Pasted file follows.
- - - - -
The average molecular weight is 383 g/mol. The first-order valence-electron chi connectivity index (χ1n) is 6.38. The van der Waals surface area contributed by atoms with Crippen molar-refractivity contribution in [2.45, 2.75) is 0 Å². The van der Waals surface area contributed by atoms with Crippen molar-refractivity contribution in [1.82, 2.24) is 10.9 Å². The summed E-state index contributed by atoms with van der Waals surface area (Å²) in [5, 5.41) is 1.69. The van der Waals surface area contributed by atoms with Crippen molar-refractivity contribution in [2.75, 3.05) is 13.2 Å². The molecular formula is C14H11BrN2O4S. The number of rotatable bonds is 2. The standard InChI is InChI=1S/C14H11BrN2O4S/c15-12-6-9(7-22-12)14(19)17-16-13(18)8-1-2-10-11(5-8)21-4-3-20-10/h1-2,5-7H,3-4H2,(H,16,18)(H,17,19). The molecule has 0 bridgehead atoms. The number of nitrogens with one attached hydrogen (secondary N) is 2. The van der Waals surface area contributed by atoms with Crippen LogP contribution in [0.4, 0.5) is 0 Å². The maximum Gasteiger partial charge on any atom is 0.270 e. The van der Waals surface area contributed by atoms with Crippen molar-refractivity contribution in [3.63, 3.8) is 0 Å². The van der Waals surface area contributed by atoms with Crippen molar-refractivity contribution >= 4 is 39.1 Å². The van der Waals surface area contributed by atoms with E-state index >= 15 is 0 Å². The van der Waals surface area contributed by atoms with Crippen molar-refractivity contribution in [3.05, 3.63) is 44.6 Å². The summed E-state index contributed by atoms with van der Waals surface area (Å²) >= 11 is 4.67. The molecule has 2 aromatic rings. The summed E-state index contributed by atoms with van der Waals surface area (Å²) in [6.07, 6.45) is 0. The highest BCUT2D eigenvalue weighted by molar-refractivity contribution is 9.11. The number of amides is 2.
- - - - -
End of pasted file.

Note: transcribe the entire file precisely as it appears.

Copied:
The average molecular weight is 383 g/mol. The first-order valence-electron chi connectivity index (χ1n) is 6.38. The van der Waals surface area contributed by atoms with Crippen molar-refractivity contribution in [2.45, 2.75) is 0 Å². The van der Waals surface area contributed by atoms with Crippen molar-refractivity contribution in [1.82, 2.24) is 10.9 Å². The summed E-state index contributed by atoms with van der Waals surface area (Å²) in [5, 5.41) is 1.69. The van der Waals surface area contributed by atoms with Crippen molar-refractivity contribution in [2.75, 3.05) is 13.2 Å². The molecular formula is C14H11BrN2O4S. The number of rotatable bonds is 2. The standard InChI is InChI=1S/C14H11BrN2O4S/c15-12-6-9(7-22-12)14(19)17-16-13(18)8-1-2-10-11(5-8)21-4-3-20-10/h1-2,5-7H,3-4H2,(H,16,18)(H,17,19). The molecule has 0 bridgehead atoms. The number of nitrogens with one attached hydrogen (secondary N) is 2. The van der Waals surface area contributed by atoms with Crippen LogP contribution in [0.4, 0.5) is 0 Å². The maximum Gasteiger partial charge on any atom is 0.270 e. The van der Waals surface area contributed by atoms with Crippen molar-refractivity contribution in [3.63, 3.8) is 0 Å². The van der Waals surface area contributed by atoms with Crippen molar-refractivity contribution >= 4 is 39.1 Å². The van der Waals surface area contributed by atoms with E-state index >= 15 is 0 Å². The van der Waals surface area contributed by atoms with Crippen molar-refractivity contribution in [3.05, 3.63) is 44.6 Å². The summed E-state index contributed by atoms with van der Waals surface area (Å²) >= 11 is 4.67. The molecule has 2 aromatic rings. The summed E-state index contributed by atoms with van der Waals surface area (Å²) in [6.07, 6.45) is 0. The highest BCUT2D eigenvalue weighted by molar-refractivity contribution is 9.11. The number of amides is 2.